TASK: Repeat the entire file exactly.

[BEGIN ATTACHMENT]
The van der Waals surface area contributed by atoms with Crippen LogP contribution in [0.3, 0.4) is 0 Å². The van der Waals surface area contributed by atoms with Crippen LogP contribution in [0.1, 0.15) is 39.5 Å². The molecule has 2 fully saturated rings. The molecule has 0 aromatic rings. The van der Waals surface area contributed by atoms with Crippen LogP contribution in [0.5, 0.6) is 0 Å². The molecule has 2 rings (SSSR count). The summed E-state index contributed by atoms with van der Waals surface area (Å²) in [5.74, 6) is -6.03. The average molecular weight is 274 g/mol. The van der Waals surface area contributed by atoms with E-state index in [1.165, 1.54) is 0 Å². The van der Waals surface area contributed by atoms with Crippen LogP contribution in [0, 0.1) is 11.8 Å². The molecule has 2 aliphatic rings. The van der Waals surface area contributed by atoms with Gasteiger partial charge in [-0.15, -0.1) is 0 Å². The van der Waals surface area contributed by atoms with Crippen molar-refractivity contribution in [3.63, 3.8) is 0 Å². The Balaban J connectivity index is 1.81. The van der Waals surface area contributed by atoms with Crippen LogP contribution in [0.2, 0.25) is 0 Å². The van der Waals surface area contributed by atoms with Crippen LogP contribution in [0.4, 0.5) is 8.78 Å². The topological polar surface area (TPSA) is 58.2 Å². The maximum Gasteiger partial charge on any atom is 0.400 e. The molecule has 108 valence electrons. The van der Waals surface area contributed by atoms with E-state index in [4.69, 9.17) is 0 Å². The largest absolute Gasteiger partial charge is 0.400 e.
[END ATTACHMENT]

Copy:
The van der Waals surface area contributed by atoms with Crippen LogP contribution in [0.3, 0.4) is 0 Å². The van der Waals surface area contributed by atoms with Crippen LogP contribution in [0.1, 0.15) is 39.5 Å². The molecule has 2 fully saturated rings. The molecule has 0 aromatic rings. The van der Waals surface area contributed by atoms with Crippen LogP contribution in [0.5, 0.6) is 0 Å². The molecule has 2 rings (SSSR count). The summed E-state index contributed by atoms with van der Waals surface area (Å²) in [5.74, 6) is -6.03. The average molecular weight is 274 g/mol. The van der Waals surface area contributed by atoms with E-state index in [1.165, 1.54) is 0 Å². The van der Waals surface area contributed by atoms with Crippen LogP contribution in [0, 0.1) is 11.8 Å². The molecule has 2 aliphatic rings. The van der Waals surface area contributed by atoms with Gasteiger partial charge in [-0.15, -0.1) is 0 Å². The van der Waals surface area contributed by atoms with Crippen molar-refractivity contribution in [3.63, 3.8) is 0 Å². The Balaban J connectivity index is 1.81. The van der Waals surface area contributed by atoms with Crippen LogP contribution in [0.2, 0.25) is 0 Å². The van der Waals surface area contributed by atoms with Crippen LogP contribution in [0.4, 0.5) is 8.78 Å². The topological polar surface area (TPSA) is 58.2 Å². The maximum Gasteiger partial charge on any atom is 0.400 e. The molecule has 108 valence electrons. The van der Waals surface area contributed by atoms with E-state index in [4.69, 9.17) is 0 Å². The largest absolute Gasteiger partial charge is 0.400 e.